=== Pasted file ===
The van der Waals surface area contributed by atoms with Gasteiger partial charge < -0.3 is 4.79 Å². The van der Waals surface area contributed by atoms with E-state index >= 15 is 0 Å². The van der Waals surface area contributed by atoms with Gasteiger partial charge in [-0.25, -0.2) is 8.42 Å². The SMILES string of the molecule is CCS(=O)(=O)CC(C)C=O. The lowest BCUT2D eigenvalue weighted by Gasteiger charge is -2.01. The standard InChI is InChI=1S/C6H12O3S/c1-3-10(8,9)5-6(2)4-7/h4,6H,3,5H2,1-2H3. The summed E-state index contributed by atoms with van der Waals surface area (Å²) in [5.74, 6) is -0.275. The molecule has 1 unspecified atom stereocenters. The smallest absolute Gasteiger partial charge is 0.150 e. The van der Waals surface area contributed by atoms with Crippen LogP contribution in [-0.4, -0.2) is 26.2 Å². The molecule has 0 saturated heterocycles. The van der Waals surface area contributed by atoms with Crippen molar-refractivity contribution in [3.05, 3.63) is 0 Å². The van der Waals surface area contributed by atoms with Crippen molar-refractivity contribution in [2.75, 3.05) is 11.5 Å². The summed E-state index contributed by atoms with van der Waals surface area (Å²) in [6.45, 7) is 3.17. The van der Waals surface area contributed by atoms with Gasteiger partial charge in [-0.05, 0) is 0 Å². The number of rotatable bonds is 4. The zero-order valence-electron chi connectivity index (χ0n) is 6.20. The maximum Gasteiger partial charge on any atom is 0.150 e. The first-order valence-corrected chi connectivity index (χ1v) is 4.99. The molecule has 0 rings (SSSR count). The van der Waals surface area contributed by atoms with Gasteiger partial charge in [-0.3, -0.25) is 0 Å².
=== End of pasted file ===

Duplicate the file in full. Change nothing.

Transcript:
The van der Waals surface area contributed by atoms with Gasteiger partial charge < -0.3 is 4.79 Å². The van der Waals surface area contributed by atoms with E-state index >= 15 is 0 Å². The van der Waals surface area contributed by atoms with Gasteiger partial charge in [-0.25, -0.2) is 8.42 Å². The SMILES string of the molecule is CCS(=O)(=O)CC(C)C=O. The lowest BCUT2D eigenvalue weighted by Gasteiger charge is -2.01. The standard InChI is InChI=1S/C6H12O3S/c1-3-10(8,9)5-6(2)4-7/h4,6H,3,5H2,1-2H3. The summed E-state index contributed by atoms with van der Waals surface area (Å²) in [5.74, 6) is -0.275. The molecule has 1 unspecified atom stereocenters. The smallest absolute Gasteiger partial charge is 0.150 e. The van der Waals surface area contributed by atoms with Crippen LogP contribution in [-0.4, -0.2) is 26.2 Å². The molecule has 0 saturated heterocycles. The van der Waals surface area contributed by atoms with Crippen molar-refractivity contribution in [3.05, 3.63) is 0 Å². The van der Waals surface area contributed by atoms with Crippen molar-refractivity contribution in [2.75, 3.05) is 11.5 Å². The summed E-state index contributed by atoms with van der Waals surface area (Å²) in [6.45, 7) is 3.17. The van der Waals surface area contributed by atoms with Gasteiger partial charge in [-0.05, 0) is 0 Å². The number of rotatable bonds is 4. The zero-order valence-electron chi connectivity index (χ0n) is 6.20. The maximum Gasteiger partial charge on any atom is 0.150 e. The first-order valence-corrected chi connectivity index (χ1v) is 4.99. The molecule has 0 rings (SSSR count). The van der Waals surface area contributed by atoms with Gasteiger partial charge in [-0.3, -0.25) is 0 Å².